The County Ag Report: Tree Farming

HODGDON, Maine - Balsam fir and fraser Christmas trees are ready and waiting at Pleasant View Tree Farm in Hodgdon, but the planning for this year began long ago.

(Tammie) When we plant them, they're already probably four to five years old as a seedling. And then it takes between six and eight years from then. It depends on the soil, it depends on how big you want the tree, we grow some trees ten, twelve feet tall, so those are going to take longer. They grow about one foot a year.

Tammie Mulvey and her husband Robert have been in business since 2001, and have learned to be well prepared given long growth periods.

(Tammie) Basically every time we order seedlings for one year, we're planning it for 8 years out. You have to expect some loss, you don't know what Mother Nature's going to do and we don't know what other incidents may happen, like you know insect damage for a year, or if you're talking about drought, anything like that.

Even with roughly 160,000 trees across 160 acres, Mulvey realized diversity was the key to success, especially outside of the busier Christmas season.

(Tammie) I think no matter where you are, but especially in Aroostook County, in Maine, you have to have a diverse crop if you're going to be farming and that's what we love to do.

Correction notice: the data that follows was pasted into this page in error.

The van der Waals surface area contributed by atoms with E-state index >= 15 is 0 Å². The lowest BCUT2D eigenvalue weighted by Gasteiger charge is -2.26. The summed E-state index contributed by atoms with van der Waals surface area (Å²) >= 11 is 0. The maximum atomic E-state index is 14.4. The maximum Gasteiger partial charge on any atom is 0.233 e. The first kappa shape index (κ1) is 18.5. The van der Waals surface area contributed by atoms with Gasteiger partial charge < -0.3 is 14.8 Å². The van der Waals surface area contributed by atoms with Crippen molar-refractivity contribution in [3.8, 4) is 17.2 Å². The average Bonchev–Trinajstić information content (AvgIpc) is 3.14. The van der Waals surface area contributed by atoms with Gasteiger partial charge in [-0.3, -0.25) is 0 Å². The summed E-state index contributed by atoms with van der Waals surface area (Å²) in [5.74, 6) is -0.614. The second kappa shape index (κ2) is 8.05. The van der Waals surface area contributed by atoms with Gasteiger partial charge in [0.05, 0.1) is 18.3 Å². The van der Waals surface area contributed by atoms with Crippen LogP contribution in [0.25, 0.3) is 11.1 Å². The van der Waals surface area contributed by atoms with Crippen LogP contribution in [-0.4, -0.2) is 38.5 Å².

With pumpkins, perennials, and a soon-to-be apple orchard, the farm, which started out with just a small selection of wreaths and trees 17 years ago, is part of the community year-round. One program has even reached far beyond the County.

(Tammie) The National Christmas Tree Association puts on the Trees for Troops. So we send them trees to them every year with ornaments, so that they go to families that are in the armed forces. So sometimes they go to Afghanistan, this year they went to Fort Hood, and we participate in that every year.

For the trees you plan to bring home, if you want them to last:

(Tammie) The key is giving it a fresh cut right before you bring it in the house and keeping it well watered.